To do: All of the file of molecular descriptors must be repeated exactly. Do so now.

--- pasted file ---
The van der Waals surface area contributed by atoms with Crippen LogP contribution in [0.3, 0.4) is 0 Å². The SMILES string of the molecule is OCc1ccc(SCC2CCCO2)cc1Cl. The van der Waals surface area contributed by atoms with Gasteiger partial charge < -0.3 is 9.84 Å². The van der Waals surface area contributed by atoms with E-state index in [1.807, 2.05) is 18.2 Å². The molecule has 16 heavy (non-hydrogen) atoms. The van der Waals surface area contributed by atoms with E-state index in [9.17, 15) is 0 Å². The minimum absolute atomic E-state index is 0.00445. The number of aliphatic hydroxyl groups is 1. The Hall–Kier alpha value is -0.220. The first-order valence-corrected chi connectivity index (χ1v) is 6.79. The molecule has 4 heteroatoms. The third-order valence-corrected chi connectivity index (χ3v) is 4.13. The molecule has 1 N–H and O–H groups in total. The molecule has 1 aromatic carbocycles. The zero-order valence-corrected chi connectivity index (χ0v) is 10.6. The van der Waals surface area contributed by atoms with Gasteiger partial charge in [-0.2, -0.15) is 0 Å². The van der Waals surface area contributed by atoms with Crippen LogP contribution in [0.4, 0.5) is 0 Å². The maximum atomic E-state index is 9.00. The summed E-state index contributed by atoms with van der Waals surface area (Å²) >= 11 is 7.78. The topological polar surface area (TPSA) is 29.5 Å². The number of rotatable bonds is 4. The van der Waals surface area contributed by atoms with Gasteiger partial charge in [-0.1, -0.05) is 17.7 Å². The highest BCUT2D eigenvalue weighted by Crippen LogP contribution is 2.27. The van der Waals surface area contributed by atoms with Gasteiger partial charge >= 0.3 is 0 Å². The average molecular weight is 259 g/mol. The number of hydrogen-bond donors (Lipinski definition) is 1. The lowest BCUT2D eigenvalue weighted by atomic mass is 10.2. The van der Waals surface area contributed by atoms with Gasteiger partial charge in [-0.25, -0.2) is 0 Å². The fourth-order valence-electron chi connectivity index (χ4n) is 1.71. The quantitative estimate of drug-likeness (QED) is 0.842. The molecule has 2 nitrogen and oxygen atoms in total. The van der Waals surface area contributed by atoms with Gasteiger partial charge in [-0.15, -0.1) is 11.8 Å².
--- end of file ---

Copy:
The van der Waals surface area contributed by atoms with Crippen LogP contribution in [0.3, 0.4) is 0 Å². The SMILES string of the molecule is OCc1ccc(SCC2CCCO2)cc1Cl. The van der Waals surface area contributed by atoms with Gasteiger partial charge < -0.3 is 9.84 Å². The van der Waals surface area contributed by atoms with E-state index in [1.807, 2.05) is 18.2 Å². The molecule has 16 heavy (non-hydrogen) atoms. The van der Waals surface area contributed by atoms with E-state index in [9.17, 15) is 0 Å². The minimum absolute atomic E-state index is 0.00445. The number of aliphatic hydroxyl groups is 1. The Hall–Kier alpha value is -0.220. The first-order valence-corrected chi connectivity index (χ1v) is 6.79. The molecule has 4 heteroatoms. The third-order valence-corrected chi connectivity index (χ3v) is 4.13. The molecule has 1 N–H and O–H groups in total. The molecule has 1 aromatic carbocycles. The zero-order valence-corrected chi connectivity index (χ0v) is 10.6. The van der Waals surface area contributed by atoms with Gasteiger partial charge in [-0.2, -0.15) is 0 Å². The van der Waals surface area contributed by atoms with Crippen LogP contribution in [0.4, 0.5) is 0 Å². The maximum atomic E-state index is 9.00. The summed E-state index contributed by atoms with van der Waals surface area (Å²) >= 11 is 7.78. The topological polar surface area (TPSA) is 29.5 Å². The number of rotatable bonds is 4. The van der Waals surface area contributed by atoms with Gasteiger partial charge in [-0.1, -0.05) is 17.7 Å². The highest BCUT2D eigenvalue weighted by Crippen LogP contribution is 2.27. The van der Waals surface area contributed by atoms with Gasteiger partial charge >= 0.3 is 0 Å². The average molecular weight is 259 g/mol. The number of hydrogen-bond donors (Lipinski definition) is 1. The lowest BCUT2D eigenvalue weighted by atomic mass is 10.2. The van der Waals surface area contributed by atoms with Gasteiger partial charge in [-0.25, -0.2) is 0 Å². The fourth-order valence-electron chi connectivity index (χ4n) is 1.71. The quantitative estimate of drug-likeness (QED) is 0.842. The molecule has 2 nitrogen and oxygen atoms in total. The van der Waals surface area contributed by atoms with Gasteiger partial charge in [-0.15, -0.1) is 11.8 Å².